Social isolation stories are a dime a dozen in film, especially those coupled with ‘coming of age’ themes set within broken family scenarios. We’re All Going to The World’s Fair certainly taps into all of this, but it does so in a uniquely disquieting way that disturbs just as much as it breaks your heart. That it achieves this using the language of horror, in subtle ways, makes it all the more outstanding.

Written, edited, and directed by Jane Schoenbrun, We’re All Going to The World’s Fair follows a girl called Casey as she takes on a social media challenge called “the World’s Fair.” It’s a combination of Creepypasta urban legend stuff with TikTok-like content creation sensibilities. The challenge is supposed to cause bizarre bodily changes (as if it were more of a gradual takeover of the body) while also warping the subject’s own sense of reality.

Casey (played by Anna Cobb) starts experiencing the challenge’s symptoms, but whether this is all imagined or not depends on how credible a shared online horror experience can be. This is made more complicated by Casey’s home situation, which the audience only gets flashes of. It’s up to them to piece it together, but it’s clear things don’t bode well in her house.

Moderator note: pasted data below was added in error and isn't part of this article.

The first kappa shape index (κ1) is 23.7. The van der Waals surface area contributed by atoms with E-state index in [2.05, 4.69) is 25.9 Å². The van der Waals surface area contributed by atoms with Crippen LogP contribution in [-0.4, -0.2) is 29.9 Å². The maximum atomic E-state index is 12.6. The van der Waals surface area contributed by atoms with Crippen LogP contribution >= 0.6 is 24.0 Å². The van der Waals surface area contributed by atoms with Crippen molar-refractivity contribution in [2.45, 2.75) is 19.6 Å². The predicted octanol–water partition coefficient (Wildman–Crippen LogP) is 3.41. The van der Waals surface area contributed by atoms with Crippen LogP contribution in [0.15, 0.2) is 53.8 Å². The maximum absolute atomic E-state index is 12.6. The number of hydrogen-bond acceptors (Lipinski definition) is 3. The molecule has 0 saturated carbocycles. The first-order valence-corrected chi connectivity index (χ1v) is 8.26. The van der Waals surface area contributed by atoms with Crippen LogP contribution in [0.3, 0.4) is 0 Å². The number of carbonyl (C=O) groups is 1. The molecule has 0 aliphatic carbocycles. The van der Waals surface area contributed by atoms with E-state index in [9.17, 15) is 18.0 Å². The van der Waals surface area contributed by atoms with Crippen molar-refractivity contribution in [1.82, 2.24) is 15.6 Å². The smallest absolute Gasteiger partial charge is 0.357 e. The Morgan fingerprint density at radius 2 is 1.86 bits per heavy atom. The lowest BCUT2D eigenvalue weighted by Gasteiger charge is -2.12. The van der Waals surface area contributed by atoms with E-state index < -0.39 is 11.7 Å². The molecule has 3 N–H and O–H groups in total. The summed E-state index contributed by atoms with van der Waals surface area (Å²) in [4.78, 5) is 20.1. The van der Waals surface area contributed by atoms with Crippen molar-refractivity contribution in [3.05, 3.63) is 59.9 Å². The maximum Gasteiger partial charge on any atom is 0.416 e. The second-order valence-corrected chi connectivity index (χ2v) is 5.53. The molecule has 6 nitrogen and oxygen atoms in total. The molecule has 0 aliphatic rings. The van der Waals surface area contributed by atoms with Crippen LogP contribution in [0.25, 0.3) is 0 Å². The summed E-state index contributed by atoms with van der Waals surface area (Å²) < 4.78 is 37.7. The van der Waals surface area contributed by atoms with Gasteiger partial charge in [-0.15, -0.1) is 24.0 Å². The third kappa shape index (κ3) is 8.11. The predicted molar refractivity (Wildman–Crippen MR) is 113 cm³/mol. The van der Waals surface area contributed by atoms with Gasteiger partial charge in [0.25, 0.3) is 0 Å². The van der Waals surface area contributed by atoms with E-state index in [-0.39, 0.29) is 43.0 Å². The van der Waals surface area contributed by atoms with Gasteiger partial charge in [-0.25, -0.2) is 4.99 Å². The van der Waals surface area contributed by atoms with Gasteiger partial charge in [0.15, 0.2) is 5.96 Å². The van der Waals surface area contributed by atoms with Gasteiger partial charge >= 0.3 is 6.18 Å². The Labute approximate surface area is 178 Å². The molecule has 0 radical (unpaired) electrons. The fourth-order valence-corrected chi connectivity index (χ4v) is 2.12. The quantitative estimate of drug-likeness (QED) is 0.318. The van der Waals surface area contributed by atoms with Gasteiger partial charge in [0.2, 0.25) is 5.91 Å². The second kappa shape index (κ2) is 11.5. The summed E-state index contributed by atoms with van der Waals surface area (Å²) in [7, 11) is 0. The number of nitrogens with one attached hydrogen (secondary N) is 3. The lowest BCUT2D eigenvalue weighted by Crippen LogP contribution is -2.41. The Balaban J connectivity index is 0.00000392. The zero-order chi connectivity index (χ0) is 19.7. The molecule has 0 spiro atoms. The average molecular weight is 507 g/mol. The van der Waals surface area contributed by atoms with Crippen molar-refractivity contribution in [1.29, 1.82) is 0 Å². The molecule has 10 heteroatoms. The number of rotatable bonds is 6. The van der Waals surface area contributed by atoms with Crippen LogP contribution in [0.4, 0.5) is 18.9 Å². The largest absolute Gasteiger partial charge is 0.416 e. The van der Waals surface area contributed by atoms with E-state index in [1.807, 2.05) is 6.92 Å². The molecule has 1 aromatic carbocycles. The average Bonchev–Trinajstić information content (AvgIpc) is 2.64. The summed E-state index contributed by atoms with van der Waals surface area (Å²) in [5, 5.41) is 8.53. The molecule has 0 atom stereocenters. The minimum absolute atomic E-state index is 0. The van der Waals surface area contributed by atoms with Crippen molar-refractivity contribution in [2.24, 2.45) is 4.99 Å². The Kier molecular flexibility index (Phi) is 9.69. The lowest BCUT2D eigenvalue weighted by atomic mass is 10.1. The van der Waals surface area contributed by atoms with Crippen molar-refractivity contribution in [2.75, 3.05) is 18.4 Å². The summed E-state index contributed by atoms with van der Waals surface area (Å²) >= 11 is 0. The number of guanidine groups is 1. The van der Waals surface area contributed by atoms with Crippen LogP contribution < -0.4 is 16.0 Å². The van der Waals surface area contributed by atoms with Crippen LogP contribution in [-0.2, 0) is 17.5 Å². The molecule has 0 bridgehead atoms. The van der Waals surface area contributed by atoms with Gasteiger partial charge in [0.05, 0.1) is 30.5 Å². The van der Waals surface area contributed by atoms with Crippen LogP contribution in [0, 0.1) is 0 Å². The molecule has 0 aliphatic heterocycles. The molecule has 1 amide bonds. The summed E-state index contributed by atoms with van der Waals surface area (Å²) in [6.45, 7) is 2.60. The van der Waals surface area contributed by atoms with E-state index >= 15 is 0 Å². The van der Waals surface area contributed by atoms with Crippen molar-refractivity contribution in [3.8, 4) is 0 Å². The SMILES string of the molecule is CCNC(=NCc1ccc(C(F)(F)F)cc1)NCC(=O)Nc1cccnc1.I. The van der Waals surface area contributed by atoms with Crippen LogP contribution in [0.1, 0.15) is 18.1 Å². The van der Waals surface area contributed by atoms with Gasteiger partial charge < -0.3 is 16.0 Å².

Going to The World’s Fair is a difficult movie to classify. The viral challenge aspect carries a mystery that gives just enough to put the story in horror territory, but it’s not the driving force behind it. It’s a vehicle for the movie’s intimate portrayal of Casey’s psyche. Her isolation from any meaningful human interaction that’s not filtered through a computer is where the movie truly finds ways to unsettle. Some might be tempted to call it a ‘coming of age’ yarn with light horror elements, but this also doesn’t do it justice. I settled on isolation horror, a kind of genre expression that looks at an individual psyche to explore the things that scare us when we’re left almost completely alone.

We’re All Going to the World’s Fair